Question about Arnold--last we saw of him, if I'm not mistaken, he was offering his heartfelt thanks for Don's helping keep his son out of combat. In the scene when Sally screamed "I hate you" at Don or something like that and ran away from the dinner table?

I don't think Arnold knew about the affair back then, did he? Did Sylvia maybe come clean at some point, which would explain Arnold's nasty comments to Don in the elevator this ep? Or was he just drunk?

I loved Diana and Sylvia side by side in the elevator, demonstrating so clearly Don's "type," at least on a physical level. Wonder if we'll see Suzanne the school teacher this season, or Midge... or the weird airplane woman whose husband died of thirst.
posted by torticat at 10:15 PM on April 12, 2015 [1 favorite]


Hey how come we haven't seen Sally yet?

Kiernan Shipka must have some big scenes coming up in the episodes ahead. Especially with Don. She's a great actress and it's going to be good I'm sure.
posted by cwest at 10:28 PM on April 12, 2015 [2 favorites]


Kiernan Shipka must have some big scenes coming up in the episodes ahead. Especially with Don. She's a great actress and it's going to be good I'm sure.

Absolutely. Also here's hoping some of those scenes will involve GLEN!! Whose friendship, episodic as it is, seems to be one of the nicest things that ever happened to Sally.

I fully recognize mine is a minority opinion.
posted by torticat at 10:40 PM on April 12, 2015 [6 favorites]


That is the first time we have seen Torkelson, right? He was at the photo shoot explaining "Torkelson's Law" to three guys from Cinzano. We have heard his name several times and we know he got Clara pregnant, but I do believe that's the first time he has appeared on screen.
posted by cwest at 10:49 PM on April 12, 2015 [1 favorite]


someone's self insert mad men fanfic character got released into the canon


It was amazing
posted by The Whelk at 11:27 PM on April 12, 2015 [5 favorites]


Two things, Diana was so ...1940s. Her rented room, her waitress cap, the film noir way she spoke. like of course Don's dream woman seems vacuum wrapped out of a detective pulp. A bad luck dame. further in time.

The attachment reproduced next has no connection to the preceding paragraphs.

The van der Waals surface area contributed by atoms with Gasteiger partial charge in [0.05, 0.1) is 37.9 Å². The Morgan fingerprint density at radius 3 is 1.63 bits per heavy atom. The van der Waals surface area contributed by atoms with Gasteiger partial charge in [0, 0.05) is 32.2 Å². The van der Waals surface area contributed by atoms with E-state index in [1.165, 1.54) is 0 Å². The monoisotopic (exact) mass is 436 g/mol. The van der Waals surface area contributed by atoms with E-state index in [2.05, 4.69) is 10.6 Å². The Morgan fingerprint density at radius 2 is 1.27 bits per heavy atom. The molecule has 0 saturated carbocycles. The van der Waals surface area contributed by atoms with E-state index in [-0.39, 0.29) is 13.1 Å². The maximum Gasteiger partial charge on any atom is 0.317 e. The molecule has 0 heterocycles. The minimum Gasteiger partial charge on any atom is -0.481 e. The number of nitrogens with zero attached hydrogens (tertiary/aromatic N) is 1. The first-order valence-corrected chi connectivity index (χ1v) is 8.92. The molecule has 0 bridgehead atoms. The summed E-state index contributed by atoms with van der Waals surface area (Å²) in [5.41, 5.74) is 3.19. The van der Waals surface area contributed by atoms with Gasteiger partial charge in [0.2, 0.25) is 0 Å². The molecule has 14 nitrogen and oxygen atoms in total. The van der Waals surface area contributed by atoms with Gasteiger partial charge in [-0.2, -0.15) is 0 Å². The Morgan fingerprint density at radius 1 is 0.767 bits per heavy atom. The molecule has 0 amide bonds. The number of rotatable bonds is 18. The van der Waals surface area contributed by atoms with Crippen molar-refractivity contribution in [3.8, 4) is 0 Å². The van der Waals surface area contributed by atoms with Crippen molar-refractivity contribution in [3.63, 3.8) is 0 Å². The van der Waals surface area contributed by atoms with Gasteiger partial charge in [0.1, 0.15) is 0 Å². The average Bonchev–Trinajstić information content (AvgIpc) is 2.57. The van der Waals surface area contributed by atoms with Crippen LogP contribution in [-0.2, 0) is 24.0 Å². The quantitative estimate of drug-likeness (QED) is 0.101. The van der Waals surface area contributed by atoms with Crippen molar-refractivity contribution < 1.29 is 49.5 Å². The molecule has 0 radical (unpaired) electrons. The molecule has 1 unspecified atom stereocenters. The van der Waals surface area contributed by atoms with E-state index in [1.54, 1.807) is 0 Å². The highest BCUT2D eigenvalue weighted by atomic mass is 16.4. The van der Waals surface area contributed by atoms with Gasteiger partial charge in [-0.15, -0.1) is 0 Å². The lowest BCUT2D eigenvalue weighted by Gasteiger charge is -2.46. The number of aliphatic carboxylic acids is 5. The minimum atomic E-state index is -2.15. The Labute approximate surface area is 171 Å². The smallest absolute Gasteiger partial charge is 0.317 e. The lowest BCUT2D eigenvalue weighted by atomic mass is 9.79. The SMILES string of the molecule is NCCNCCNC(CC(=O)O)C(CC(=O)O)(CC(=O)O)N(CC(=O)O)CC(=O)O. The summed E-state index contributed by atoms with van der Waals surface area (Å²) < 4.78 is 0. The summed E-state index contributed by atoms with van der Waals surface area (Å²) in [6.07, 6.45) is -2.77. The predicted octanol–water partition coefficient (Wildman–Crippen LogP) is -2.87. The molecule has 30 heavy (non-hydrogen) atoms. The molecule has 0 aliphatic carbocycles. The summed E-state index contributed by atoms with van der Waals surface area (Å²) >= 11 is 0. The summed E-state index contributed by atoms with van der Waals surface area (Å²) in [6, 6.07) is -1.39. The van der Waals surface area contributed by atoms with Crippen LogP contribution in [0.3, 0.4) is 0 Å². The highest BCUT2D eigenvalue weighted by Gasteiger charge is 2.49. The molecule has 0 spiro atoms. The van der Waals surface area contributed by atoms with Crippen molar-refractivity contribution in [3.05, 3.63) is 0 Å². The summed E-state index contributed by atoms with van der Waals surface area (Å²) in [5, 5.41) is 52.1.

Also, how does he keep meeting dreamy mystery vaguely ethnic brunettes with a feeling of doom around them? Like that's a really specific type.

Pete said Jiminy Christmas. Pete was born a hundred years old.

Please note the very clear similarities between Stan's girlfriend and Peggy.

Marie will not be denied! Marie cares not for your happiness! Marie will take what she pleases! MARIE WILL NOT BE DENIED. She gets her own zany farce music!

Anyway Megan keeps all the stuff in storage until it gets opened in 2007 and kicks off the early 70s interior design trend.

The Harry arcane/Megan scene was so bad and on SO MANY DIFFERENT LEVELS. like not only was an awful proposition, it was an awful way of presenting it. Harry Crane is the actual worst.

I'd say the them of the episode was prositution but that's like, the entire show. How many times did they use the word "selling"?

And once again, with regard to Lady Frankenfurter Von Sex Genius, her whole ...deal. That photo shoot. I love it when mad men dips into the crazy art world of the time cause it's SO SPEFIFIC to an actual thing so it refuses cliche and trope.
posted by The Whelk at 11:34 PM on April 12, 2015 [14 favorites]


I legitimately thought she might pay the movers by blowing them.

There's also that half second when Megan realizes she's leaving her mother alone with two black guys and she has a Racist Moment Reflex.
posted by The Whelk at 11:37 PM on April 12, 2015 [8 favorites]


One more observation before I go to bed, about Don's "type" when it comes to women. Which has a physical component, obviously, but also often a maternal one (Midge excepted).

Last episode Don said goodbye to Rachel and hello to Diana, who reminded him of someone (who? Rachel? Or maybe ALL the women he's connected with?). In season one (or two?) Rachel was appalled that Don would consider bailing on his family to run off with her. I think that was the end of their relationship.